In his apology, issued in the Sludgethorpe Gazette, Pann, who also sent off three of our players and disallowed two goals, admits his behaviour was beyond the refereeing pale. He apologises for any unhappiness caused by his rulings and says his previous plea of mitigation, that he had a grudge against the club after they rejected him as a teenager, was contemptible.
There are those who see this apology as too little, too late and issued mainly for political reasons - Pann's grandson runs the Toyota dealership which is looking to expand by buying some land at our training ground. Personally I see it as a magnanimous gesture and I'll mention that to his grandson when I pick up my new car next week - I'm afraid the Ferrari's a write-off; I should never have lent it to that Georgian midfielder we had on loan.
The other main news is that Glenn Hoddle has brought Brian Heckinbottom back from his self-imposed exile in Goa. Our rough-tough centre-forward had gone away to find himself after being rejected by Jamaica. Hoddle sat down with him on the beach and, over a thali or two, and perhaps a hookah, persuaded Brian he was still in with a chance of making England's 22. How Glenn kept a straight face as he said that I'll never know.
However, the Brian that has returned is not the Brian "how do you like your hospital food?" Heckinbottom we know and fear. Brian was a player out of the Denis Smith mould, as Richie Barker said of Smithy when he took over at West Brom last month, "If I asked him to kick a player he never asked why, he just said `How high?'."
Brian's like that, though the game has moved on since those days of gentle clogging: he now uses an elbow which is much more effective.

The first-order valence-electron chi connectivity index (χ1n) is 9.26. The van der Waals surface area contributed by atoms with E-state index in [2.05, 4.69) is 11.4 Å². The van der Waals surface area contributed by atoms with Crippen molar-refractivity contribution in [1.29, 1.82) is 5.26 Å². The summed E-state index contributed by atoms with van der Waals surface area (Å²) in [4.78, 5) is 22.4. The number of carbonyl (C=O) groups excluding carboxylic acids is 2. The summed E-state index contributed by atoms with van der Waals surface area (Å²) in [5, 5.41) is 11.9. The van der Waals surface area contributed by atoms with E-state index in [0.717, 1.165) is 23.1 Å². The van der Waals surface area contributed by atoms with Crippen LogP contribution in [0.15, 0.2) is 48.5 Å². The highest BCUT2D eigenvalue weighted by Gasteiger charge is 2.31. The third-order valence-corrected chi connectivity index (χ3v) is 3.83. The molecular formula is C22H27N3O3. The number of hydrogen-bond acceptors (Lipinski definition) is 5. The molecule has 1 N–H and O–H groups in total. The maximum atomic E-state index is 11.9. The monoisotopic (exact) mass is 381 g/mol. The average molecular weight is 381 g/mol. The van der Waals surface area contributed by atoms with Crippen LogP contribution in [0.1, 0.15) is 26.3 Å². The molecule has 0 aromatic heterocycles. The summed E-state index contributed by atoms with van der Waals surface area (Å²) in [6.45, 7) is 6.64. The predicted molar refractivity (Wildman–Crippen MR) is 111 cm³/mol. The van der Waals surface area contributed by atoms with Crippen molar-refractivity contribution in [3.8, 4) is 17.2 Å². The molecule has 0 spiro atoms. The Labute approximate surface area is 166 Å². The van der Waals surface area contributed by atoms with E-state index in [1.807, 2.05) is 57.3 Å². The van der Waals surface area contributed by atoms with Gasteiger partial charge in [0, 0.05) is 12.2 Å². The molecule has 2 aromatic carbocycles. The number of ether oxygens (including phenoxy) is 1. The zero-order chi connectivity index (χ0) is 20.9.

We gave Brian a reserve match to test his fitness and he did not make a single foul in the game, not even a dead leg or a fist in the goolies. The one time he did bump into someone he apologised. The callow youth who was down to mark him had spent two hours in the toilet beforehand and looked so pale when he ran out I thought he was a vegetarian. By the end he was puffing his shoulders out and glowing like Ron Atkinson after an afternoon under his favourite sun-lamp.
Well, I gave Brian a right bollocking in the dressing-room, called him a big girl's blouse, a pantie-waist and all sorts of non-PVC names. This would normally get him shoving me against a wall with a broken Lucozade bottle in his hand (one reason why we now use plastic ones) but he just sat there whimpering. "I'm sorry boss, I didn't want to let anyone down but it's wrong to hurt your fellow man. He was only a young lad and he looked a bit ill as well."
Either Hoddle's overdone the counselling or the Moonies must have got hold of him in Goa. I guess I should have realised when he came in wearing a kaftan. Then, when Leroy cut it up he didn't even hit him. He just said: "I can understand your anger, you must deal with as you can", and got his sewing kit out.
I think we might have to send him to Lincoln City on loan so John Beck can toughen him up.
In the meantime we've a problem at centre-forward so I'm following up Ego Massive's tip and heading for Central America. Apparently there's a real head-case No 9, but with a delicate first touch, out there. He's called Che Revolta and all the big clubs are after him but there have been complications: he plays up country in the jungle and most of their scouts have failed to reach him.
I obviously can't trust Kit Mann to find him, so I'm flying out myself after today's game. I've got all the essentials: Swiss Army knife, Immodium, and that back copy of Shoot! magazine with a picture of me coaching the England Under-23s in it.
We need a lift. We're bottom again after last week's defeat. We need a win today but will be missing Ivor Niggle (a nasty cut after he impaled himself on his ceremonial sword) and Shaun Prone (food-poisoning after undercooked sushi). Brian can't make it either, he's attending a consciousness-raising class in Islington.Reuse content